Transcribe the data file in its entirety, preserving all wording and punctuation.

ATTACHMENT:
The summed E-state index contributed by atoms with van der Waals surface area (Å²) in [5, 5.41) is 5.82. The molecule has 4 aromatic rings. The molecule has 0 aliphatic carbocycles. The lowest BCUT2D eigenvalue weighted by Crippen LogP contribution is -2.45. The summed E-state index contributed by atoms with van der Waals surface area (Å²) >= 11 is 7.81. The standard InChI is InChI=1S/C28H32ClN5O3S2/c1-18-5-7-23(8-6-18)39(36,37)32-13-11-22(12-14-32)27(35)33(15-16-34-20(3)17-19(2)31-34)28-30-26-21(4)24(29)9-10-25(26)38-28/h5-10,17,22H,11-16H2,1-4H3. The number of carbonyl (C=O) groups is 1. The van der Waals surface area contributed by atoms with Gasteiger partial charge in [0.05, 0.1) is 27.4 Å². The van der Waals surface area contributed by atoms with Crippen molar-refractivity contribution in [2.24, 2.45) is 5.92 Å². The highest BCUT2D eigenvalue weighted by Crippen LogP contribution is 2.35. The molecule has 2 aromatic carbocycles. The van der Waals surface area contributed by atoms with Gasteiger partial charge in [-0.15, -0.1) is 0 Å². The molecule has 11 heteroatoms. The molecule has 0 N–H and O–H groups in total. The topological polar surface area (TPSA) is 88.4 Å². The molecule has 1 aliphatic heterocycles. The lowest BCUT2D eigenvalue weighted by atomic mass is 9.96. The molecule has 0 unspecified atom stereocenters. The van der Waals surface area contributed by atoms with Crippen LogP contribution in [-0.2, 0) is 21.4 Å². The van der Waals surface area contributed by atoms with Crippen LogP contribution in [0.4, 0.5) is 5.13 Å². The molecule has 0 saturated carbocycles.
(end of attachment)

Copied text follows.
The summed E-state index contributed by atoms with van der Waals surface area (Å²) in [5, 5.41) is 5.82. The molecule has 4 aromatic rings. The molecule has 0 aliphatic carbocycles. The lowest BCUT2D eigenvalue weighted by Crippen LogP contribution is -2.45. The summed E-state index contributed by atoms with van der Waals surface area (Å²) >= 11 is 7.81. The standard InChI is InChI=1S/C28H32ClN5O3S2/c1-18-5-7-23(8-6-18)39(36,37)32-13-11-22(12-14-32)27(35)33(15-16-34-20(3)17-19(2)31-34)28-30-26-21(4)24(29)9-10-25(26)38-28/h5-10,17,22H,11-16H2,1-4H3. The number of carbonyl (C=O) groups is 1. The van der Waals surface area contributed by atoms with Gasteiger partial charge in [0.05, 0.1) is 27.4 Å². The van der Waals surface area contributed by atoms with Crippen molar-refractivity contribution in [2.24, 2.45) is 5.92 Å². The highest BCUT2D eigenvalue weighted by Crippen LogP contribution is 2.35. The molecule has 2 aromatic carbocycles. The van der Waals surface area contributed by atoms with Gasteiger partial charge in [-0.15, -0.1) is 0 Å². The molecule has 11 heteroatoms. The molecule has 0 N–H and O–H groups in total. The topological polar surface area (TPSA) is 88.4 Å². The molecule has 1 aliphatic heterocycles. The lowest BCUT2D eigenvalue weighted by atomic mass is 9.96. The molecule has 0 unspecified atom stereocenters. The van der Waals surface area contributed by atoms with Crippen LogP contribution in [-0.2, 0) is 21.4 Å². The van der Waals surface area contributed by atoms with Crippen LogP contribution in [0.4, 0.5) is 5.13 Å². The molecule has 0 saturated carbocycles.